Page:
Let's see ... let's start with the KTM Hard-Parts quick--release (QR), poly skid plate.
The mounting instructions are pretty clear and complete, so I'll just mention a couple of tips.

First step, install the stainless steel mounting bracket ... but leave the bolts slightly loose so it can still move around.

Then take some rubbing alcohol and wipe down the bottom of the frame tubes where the skid plate will touch.
This helps ensure that the adhesive-backed, foam strips will stick well to the frame.
Then it's just using your head, taking your time, and getting the foam strips lined up and mounted.

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TIP: Mount the skid plate (the mounting bolts are still loose) and put your scoot back on the stand.
The weight of the bike will help mold the skid plate to the frame.

You can then push *IN*on the front, top-edge of the skid plate, hold the mounting bracket in place, and firmly tighten the mounting bolts.
This really helps take out any "slop" between the frame and the plastic skid plate so that it take big rock hits without being torn off.

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TIP: Put a strip of Gorilla Tape over the QR bail on the skid plate. This accomplishes a couple of things.
a) It keeps the QR bail from being snagged and pulled off. Or vibrating itself to death and falling off.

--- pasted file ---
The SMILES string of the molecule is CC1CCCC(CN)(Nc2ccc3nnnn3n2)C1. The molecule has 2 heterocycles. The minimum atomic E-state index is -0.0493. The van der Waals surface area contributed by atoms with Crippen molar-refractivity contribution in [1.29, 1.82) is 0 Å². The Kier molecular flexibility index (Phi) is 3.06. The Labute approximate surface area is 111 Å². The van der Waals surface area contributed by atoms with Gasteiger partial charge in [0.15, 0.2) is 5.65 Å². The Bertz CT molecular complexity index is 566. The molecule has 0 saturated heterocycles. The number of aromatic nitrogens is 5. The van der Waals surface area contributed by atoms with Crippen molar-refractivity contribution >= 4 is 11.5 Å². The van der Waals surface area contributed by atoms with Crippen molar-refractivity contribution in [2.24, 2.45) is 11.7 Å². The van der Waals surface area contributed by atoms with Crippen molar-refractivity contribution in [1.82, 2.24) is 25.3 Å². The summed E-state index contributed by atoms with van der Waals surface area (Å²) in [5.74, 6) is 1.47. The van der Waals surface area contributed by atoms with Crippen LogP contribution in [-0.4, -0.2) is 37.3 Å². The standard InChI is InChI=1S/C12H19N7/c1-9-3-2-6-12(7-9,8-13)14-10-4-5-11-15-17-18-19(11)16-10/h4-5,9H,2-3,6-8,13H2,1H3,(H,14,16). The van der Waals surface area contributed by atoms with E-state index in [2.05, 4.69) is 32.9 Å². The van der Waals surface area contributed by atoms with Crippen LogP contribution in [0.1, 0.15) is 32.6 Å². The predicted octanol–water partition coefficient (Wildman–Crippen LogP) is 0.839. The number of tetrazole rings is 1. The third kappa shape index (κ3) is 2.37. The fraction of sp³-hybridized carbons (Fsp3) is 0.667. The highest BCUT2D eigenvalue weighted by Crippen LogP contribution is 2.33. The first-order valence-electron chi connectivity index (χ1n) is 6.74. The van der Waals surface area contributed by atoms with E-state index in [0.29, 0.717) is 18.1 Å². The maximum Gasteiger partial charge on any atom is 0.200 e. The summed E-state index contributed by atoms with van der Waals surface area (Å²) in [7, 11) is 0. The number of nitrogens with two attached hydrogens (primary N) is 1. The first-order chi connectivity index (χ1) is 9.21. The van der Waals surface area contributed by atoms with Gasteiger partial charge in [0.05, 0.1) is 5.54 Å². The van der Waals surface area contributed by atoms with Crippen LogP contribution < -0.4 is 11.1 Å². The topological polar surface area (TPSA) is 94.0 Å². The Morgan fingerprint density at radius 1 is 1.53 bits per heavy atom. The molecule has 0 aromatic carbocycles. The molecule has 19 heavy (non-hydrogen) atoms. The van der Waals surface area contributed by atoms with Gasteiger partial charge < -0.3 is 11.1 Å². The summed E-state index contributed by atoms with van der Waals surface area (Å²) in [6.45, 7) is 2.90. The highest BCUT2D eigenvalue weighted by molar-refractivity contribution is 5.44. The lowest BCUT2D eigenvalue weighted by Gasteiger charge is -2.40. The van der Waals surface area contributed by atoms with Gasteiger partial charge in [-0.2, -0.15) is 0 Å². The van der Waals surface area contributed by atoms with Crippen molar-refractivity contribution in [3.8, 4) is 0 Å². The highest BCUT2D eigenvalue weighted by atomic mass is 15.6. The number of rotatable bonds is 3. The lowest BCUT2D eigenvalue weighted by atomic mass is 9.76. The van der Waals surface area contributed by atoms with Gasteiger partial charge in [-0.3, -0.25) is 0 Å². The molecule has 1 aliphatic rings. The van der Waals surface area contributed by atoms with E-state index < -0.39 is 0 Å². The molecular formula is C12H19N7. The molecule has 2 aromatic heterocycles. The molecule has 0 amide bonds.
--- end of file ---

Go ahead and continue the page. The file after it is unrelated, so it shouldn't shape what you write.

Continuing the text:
b) It is a big pleasure after a major muddy day ... to simply pull off the tape ... and see a perfectly clean bail. :^)
Which makes it no-brainer easy to pop off the skid plate when hosing off the mud with a power washer.

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Oh my ... :D we're actually getting close to riding the Wee Beasty for the first time. Woo-hoo! :ride

Checked and verified that the oil level is correct. Checked it with both wheels on level ground, bike upright, and engine cold.
Yup .... just sitting a tad over the halfway mark on the sight glass:

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"AYHIN"

Mine: '12 KTM 350 EXC-F (Wee Beasty); '99 Honda VFR 800i Interceptor
Wife's: '08 KTM 250 XCF-W, '04 Honda CBR600 F4i

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Re: 2012 KTM 350 EXC-F: Building the perfect "Wee Beasty"

Postby knobbyknife » Tue Jan 03, 2012 5:22 pm

hey Randy, can i break that thing in for you.?

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Re: 2012 KTM 350 EXC-F: Building the perfect "Wee Beasty"

Postby E-Ticket » Tue Jan 03, 2012 7:11 pm

knobbyknife wrote:hey Randy, can i break that thing in for you.?

I am overwhelmed by your generous offer, sir. But I will to have to pass. :lol:
"AYHIN"

Mine: '12 KTM 350 EXC-F (Wee Beasty); '99 Honda VFR 800i Interceptor
Wife's: '08 KTM 250 XCF-W, '04 Honda CBR600 F4i

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Re: 2012 KTM 350 EXC-F: Building the perfect "Wee Beasty"

Postby wobs » Wed Jan 04, 2012 12:52 pm

Man that footpeg install is too easy. Can't tell you the number of springs I shot across the garage! Nice write up.
Your freedom to be you includes my freedom to be free from you.

'11 KTM300XC Plated